Review: Best Films of 2020

We all know 2020 has been a difficult year and cinema has been particularly affected, with theatres closing, productions shutting down and studios panic-moving their precious blockbusters to the following year. Even so there were some good films that made it to our screens, one way or another, this year. Here’s is my Top 5 films released in the UK in 2020:

Uncut Gems
(dirs.) Benny and Josh Safdie

Following up their frenetic Good Time, the Safdie Brothers amped up the angst to eleven with this tale of a jewellery dealer (Adam Sandler) with a severe gambling addiction. It’s two-hours of arm-rest grabbing, heart-racing tension, with Sandler offering his best work since Punch-Drunk Love. Quite how the Academy overlooked it entirely at the Oscars – apart from the swearing, maybe – is a mystery.

See it on: Netflix

The Lighthouse
(dir.) Robert Eggers

A black-and-white tale of two lighthouse keepers isolated and slowly going mad – be it from cabin fever or the hooch they’re drinking – writer-director Robert Eggers trumps the work he did on debut The Witch. Like nothing you’ve ever seen before, Willem Dafoe and Robert Pattinson get their tongues around some salty maritime banter for this psychological sea shanty.

See it on: DVD, Blu-Ray and digital download

(dirs.) Pete Doctor, Kemp Powers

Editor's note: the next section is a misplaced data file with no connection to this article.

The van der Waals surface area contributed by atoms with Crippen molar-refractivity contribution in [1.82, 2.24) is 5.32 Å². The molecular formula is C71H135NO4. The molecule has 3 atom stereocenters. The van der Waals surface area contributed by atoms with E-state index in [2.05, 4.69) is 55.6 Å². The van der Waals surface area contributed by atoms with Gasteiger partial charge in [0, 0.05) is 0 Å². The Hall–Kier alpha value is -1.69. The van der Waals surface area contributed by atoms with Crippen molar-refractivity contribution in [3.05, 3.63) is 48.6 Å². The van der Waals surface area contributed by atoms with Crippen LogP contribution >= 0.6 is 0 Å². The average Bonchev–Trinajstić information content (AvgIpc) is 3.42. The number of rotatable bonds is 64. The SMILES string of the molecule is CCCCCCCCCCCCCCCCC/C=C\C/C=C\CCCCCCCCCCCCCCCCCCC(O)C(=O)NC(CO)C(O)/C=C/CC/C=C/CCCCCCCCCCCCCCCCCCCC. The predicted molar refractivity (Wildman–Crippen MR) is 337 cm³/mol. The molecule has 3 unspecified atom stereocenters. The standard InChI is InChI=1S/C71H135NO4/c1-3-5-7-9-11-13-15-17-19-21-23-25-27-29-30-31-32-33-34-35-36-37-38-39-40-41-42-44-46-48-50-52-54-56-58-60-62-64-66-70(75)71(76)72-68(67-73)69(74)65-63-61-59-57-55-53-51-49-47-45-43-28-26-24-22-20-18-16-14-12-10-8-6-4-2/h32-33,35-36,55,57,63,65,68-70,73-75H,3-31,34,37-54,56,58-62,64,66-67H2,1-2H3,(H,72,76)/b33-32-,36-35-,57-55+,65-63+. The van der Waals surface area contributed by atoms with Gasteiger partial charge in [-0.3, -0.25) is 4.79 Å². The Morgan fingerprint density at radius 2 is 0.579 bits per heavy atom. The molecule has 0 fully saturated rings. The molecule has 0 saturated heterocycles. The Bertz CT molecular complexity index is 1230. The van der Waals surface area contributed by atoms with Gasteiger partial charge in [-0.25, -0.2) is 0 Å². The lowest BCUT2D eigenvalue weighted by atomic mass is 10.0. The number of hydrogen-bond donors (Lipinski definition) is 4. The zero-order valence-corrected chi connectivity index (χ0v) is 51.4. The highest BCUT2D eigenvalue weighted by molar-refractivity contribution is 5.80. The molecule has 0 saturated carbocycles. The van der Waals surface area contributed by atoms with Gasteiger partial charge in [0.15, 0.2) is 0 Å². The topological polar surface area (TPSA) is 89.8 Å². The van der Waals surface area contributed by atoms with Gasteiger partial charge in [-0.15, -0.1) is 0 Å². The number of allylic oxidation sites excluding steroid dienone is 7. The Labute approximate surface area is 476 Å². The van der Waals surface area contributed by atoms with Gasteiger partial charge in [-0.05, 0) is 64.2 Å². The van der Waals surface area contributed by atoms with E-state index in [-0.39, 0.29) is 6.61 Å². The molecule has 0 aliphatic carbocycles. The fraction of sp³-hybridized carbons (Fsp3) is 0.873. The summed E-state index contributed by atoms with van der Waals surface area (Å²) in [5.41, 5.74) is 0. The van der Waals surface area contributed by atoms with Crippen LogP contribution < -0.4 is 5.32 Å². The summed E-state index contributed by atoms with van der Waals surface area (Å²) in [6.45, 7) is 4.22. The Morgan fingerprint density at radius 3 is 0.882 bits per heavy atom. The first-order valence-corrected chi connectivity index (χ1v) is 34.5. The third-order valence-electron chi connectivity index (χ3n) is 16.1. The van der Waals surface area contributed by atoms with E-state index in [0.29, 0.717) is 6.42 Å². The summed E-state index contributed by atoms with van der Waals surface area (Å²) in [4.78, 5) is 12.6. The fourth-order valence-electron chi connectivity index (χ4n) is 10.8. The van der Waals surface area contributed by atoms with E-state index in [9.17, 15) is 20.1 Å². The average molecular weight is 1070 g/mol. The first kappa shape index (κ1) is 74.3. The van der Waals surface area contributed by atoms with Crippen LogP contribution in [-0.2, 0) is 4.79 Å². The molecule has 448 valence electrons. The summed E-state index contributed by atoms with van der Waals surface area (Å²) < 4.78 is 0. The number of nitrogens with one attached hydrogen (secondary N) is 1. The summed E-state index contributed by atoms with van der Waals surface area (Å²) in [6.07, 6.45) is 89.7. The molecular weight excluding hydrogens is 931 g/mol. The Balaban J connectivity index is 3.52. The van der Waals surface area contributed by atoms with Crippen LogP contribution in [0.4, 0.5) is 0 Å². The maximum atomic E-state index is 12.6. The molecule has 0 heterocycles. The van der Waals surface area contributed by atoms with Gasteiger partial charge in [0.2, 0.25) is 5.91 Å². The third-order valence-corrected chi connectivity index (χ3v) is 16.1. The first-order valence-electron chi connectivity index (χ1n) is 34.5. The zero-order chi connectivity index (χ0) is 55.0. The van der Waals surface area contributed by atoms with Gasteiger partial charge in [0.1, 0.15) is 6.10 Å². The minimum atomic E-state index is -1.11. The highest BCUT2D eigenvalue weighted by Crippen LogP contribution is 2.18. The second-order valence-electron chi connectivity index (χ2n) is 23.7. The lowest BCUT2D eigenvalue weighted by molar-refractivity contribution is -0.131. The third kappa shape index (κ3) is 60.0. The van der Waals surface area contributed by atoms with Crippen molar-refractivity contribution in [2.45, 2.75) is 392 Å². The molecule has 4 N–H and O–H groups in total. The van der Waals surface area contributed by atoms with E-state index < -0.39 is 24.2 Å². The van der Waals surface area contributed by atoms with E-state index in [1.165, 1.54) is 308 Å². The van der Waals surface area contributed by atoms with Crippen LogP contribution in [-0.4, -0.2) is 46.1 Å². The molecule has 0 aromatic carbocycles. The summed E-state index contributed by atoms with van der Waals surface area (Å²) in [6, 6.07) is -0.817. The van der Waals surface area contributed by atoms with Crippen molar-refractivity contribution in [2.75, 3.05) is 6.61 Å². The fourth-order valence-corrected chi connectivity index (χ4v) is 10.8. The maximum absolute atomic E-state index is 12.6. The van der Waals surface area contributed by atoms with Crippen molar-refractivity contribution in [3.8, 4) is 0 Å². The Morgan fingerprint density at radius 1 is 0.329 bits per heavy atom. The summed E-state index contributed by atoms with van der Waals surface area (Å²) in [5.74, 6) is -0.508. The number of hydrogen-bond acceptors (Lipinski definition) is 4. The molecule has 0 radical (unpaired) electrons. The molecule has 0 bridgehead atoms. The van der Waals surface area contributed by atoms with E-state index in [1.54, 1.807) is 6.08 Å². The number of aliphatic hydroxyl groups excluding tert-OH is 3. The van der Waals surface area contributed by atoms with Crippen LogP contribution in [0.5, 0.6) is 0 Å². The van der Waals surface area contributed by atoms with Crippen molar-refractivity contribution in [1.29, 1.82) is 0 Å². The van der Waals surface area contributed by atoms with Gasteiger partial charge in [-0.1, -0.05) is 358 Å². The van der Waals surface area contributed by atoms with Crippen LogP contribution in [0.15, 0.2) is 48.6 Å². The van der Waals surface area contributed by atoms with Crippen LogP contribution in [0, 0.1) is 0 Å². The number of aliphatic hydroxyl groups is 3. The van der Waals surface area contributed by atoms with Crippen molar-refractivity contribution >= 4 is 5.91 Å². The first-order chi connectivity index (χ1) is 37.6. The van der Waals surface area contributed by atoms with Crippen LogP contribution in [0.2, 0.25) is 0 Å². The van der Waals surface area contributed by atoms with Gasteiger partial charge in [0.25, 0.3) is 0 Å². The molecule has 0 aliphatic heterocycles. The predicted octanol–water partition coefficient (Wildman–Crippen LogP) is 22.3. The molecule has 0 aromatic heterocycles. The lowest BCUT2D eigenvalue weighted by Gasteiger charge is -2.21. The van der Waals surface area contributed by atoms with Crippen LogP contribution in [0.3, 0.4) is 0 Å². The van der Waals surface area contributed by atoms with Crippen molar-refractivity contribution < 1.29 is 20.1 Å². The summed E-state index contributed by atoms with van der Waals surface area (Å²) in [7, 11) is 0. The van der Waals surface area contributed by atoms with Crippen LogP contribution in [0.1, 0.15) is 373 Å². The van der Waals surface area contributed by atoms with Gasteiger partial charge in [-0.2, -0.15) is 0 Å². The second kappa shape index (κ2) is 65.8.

It was set to be premiered in Cannes, until the festival got cancelled. Now it’s streaming on Disney +, which feels like something of a comedown, but that doesn’t distract from the sheer brilliance of this metaphysical masterpiece, as jazz fan Joe (Jamie Foxx) must fight his way back to Earth after dying in an accident. Most live-action films don’t contain this amount of thought and introspection.

See it on: Disney +

(dir.) Christopher Nolan

The only major blockbuster to be released during the pandemic, Nolan’s time-bending spy thriller frustrated some with its obtuse sound design muffling the dialogue, but there’s no denying the sheer jaw-dropping dexterity of its narrative. John David Washington and Robert Pattinson – yes, him again – were classy as the espionage agents trying to stop something “worse” than World War III.

See it on: DVD, Blu-Ray and digital download

I’m Thinking of Ending Things
(dir.) Charlie Kaufman

It’s only Kaufman’s third film as director but this adaptation of Iain Reid’s 2016 novel is every bit as idiosyncratic as Synecdoche, New York and Anomalisa. Here, Jessie Buckley and Jesse Plemons play the mismatched couple on a visit to his oddball parents that just gets weirder and weirder. Filled with disconcerting images and meditations on ageing, it’s a true wonder-piece.

See it on: Netflix

James Mottram